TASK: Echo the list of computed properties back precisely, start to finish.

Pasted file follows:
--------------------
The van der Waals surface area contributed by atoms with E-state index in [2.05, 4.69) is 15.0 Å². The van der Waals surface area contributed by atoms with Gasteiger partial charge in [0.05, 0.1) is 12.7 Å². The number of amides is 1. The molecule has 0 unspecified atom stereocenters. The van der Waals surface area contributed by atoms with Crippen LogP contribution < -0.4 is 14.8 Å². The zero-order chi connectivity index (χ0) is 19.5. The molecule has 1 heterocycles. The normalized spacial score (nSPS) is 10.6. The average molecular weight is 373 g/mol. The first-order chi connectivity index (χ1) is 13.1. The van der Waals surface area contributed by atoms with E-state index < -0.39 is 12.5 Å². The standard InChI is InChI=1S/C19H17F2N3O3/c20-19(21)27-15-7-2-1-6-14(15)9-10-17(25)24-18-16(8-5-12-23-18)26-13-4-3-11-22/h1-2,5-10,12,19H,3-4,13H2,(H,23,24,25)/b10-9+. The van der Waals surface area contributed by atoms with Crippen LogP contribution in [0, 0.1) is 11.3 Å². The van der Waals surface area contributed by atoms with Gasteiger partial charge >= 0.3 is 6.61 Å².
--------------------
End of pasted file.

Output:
The van der Waals surface area contributed by atoms with E-state index in [2.05, 4.69) is 15.0 Å². The van der Waals surface area contributed by atoms with Gasteiger partial charge in [0.05, 0.1) is 12.7 Å². The number of amides is 1. The molecule has 0 unspecified atom stereocenters. The van der Waals surface area contributed by atoms with Crippen LogP contribution < -0.4 is 14.8 Å². The zero-order chi connectivity index (χ0) is 19.5. The molecule has 1 heterocycles. The normalized spacial score (nSPS) is 10.6. The average molecular weight is 373 g/mol. The first-order chi connectivity index (χ1) is 13.1. The van der Waals surface area contributed by atoms with E-state index < -0.39 is 12.5 Å². The standard InChI is InChI=1S/C19H17F2N3O3/c20-19(21)27-15-7-2-1-6-14(15)9-10-17(25)24-18-16(8-5-12-23-18)26-13-4-3-11-22/h1-2,5-10,12,19H,3-4,13H2,(H,23,24,25)/b10-9+. The van der Waals surface area contributed by atoms with Crippen LogP contribution in [0, 0.1) is 11.3 Å². The van der Waals surface area contributed by atoms with Gasteiger partial charge >= 0.3 is 6.61 Å².